A year after the hurricane Irene transformed the agricultural landscape of more 225,000 acres of land in nine Northeastern states, farmers remain in dire need of financial help. This is despite the fact that the US Department of Agriculture, through its Risk Management Agency, has already spent about $78.6 million in farm insurance claims in a course of one year. The said agency only finances insured farmers; and not all farmers though have crop insurance. Hence, the second resort is usually bad credit loans.
Dairy farmer Doug Turner has reported that the money he has received from the government has greatly helped him in getting life back to his farm. However, he would still need more than $50,000 to have the riverbanks done. Turner is a beneficiary of several Vermont groups that raise money for farmers but he intends to apply for more because he cannot afford to take out a loan.
There is a sense of urgency in fixing riverbanks and getting livestock back on track because reports show a possibility of the coming of spring earlier this year followed by a series of cold snaps and a dry summer. There is also an anticipated spike in feed costs because of the coming Midwestern drought.
At present, the conditions in the Northeastern states have driven the prices of grain feeds up. Most of the farmers rely on their crop insurance until today while others are actively looking for agencies to tap. Bad credit loans have become indispensible tools around the area because of their promise for immediate actions. They provide better alternatives to banks that still refuse to revise their guidelines on loans even after seeing hurricane Irene’s impact to the local economy a year after. Prices of commodities remain to be up especially on farm produce like milk.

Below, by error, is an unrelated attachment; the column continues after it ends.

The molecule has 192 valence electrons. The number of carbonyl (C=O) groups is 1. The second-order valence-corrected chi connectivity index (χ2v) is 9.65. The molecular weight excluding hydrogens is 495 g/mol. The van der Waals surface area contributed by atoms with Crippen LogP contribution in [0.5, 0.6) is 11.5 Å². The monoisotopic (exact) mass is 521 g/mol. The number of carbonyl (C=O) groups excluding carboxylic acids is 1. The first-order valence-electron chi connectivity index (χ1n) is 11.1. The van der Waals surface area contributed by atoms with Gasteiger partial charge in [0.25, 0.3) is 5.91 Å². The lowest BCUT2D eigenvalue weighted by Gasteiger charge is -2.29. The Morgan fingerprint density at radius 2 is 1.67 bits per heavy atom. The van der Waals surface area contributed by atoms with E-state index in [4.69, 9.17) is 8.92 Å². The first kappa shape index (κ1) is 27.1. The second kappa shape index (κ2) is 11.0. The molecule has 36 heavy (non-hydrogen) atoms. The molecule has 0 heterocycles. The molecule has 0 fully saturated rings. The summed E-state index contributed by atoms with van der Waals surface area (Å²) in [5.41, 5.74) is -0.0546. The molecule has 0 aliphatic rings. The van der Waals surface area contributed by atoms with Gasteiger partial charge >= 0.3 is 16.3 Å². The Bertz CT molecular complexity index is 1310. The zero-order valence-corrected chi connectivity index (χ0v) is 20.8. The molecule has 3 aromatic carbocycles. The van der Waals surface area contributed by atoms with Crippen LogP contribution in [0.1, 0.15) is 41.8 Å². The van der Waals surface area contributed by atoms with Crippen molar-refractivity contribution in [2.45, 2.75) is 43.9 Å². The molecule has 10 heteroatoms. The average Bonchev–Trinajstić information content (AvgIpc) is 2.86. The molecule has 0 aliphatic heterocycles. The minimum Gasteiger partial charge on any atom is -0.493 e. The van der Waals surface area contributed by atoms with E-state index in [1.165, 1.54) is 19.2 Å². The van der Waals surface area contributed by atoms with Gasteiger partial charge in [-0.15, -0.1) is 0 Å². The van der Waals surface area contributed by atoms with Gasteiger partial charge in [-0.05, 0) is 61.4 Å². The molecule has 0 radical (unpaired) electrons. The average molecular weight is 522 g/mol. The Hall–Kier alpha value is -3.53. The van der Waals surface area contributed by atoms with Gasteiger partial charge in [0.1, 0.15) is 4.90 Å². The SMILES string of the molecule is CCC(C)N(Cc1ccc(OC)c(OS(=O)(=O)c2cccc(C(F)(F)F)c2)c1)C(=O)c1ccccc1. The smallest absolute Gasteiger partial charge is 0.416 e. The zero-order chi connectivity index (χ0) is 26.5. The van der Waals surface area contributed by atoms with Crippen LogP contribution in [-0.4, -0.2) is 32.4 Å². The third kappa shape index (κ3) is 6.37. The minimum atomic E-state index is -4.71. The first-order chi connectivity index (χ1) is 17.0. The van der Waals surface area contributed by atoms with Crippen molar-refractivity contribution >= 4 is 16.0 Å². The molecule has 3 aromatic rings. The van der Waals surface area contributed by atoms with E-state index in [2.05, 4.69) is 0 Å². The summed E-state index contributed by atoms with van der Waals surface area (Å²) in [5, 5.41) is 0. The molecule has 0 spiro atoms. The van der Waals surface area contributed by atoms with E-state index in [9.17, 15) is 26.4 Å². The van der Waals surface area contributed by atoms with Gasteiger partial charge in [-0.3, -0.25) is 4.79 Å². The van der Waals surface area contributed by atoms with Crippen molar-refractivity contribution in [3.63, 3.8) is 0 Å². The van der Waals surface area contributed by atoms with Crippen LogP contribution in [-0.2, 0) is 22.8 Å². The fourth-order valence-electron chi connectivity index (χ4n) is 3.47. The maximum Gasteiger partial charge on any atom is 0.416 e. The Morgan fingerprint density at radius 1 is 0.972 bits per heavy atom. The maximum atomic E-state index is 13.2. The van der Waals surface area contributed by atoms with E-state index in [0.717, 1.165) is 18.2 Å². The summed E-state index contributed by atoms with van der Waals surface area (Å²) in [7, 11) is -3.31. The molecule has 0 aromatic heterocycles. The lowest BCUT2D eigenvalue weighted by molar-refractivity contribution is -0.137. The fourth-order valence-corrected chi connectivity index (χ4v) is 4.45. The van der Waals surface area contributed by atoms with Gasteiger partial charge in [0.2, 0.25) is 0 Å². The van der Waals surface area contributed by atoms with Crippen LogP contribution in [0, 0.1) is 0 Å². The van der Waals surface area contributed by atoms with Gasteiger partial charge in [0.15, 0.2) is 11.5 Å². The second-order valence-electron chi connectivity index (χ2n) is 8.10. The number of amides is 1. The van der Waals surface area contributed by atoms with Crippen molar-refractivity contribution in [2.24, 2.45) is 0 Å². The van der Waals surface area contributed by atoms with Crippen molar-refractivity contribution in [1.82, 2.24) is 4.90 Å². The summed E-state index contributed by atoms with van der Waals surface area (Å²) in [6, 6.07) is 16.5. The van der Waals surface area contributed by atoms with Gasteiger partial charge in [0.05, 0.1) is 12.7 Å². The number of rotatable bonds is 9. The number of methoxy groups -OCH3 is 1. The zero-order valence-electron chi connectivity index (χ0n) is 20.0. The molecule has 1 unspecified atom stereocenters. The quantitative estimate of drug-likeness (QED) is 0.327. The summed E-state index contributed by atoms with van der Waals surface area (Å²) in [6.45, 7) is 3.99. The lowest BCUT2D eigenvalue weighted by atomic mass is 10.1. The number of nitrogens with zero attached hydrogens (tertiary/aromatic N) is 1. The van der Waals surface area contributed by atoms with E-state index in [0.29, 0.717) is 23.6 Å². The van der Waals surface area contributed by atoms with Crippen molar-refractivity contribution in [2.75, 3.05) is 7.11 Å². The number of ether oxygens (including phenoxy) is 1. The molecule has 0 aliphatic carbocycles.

The need for an alternative source of money can also be attributed to delayed insurance money – both from the national government and private insurance companies. The funds are needed not just in fixing riverbanks but also to fuel machines and hire manpower to plow the fields and/or handpick leaves in areas where harvesters won’t work. The money is also needed to make sure that spilled fuel in the soil has been treated.
The crisis in the local farming industry has also driven to more debts on the part of the farmers. Credit bureaus, on the other hand, remain to record financial scores and companies still use them to gauge an individual’s credit worthiness. No adjustments in favor of the ailing farmers have been recorded. Hence, it is to be expected that the onslaught on the local farmers will continue a year or two from now as evidenced by the increase in bad credit occurrences.
But despite all these setbacks, live continues to spring in the nine Northeastern states affected by the hurricane. Some vegetable farms are starting to regain their stability through successful crop harvests. Tobacco farmers are almost ready to plant their crops again and dairy farmers are slowly getting back on their feet too. It would only need a little more patience and a lot more bad credit loans to make sure that this improvement is sustained.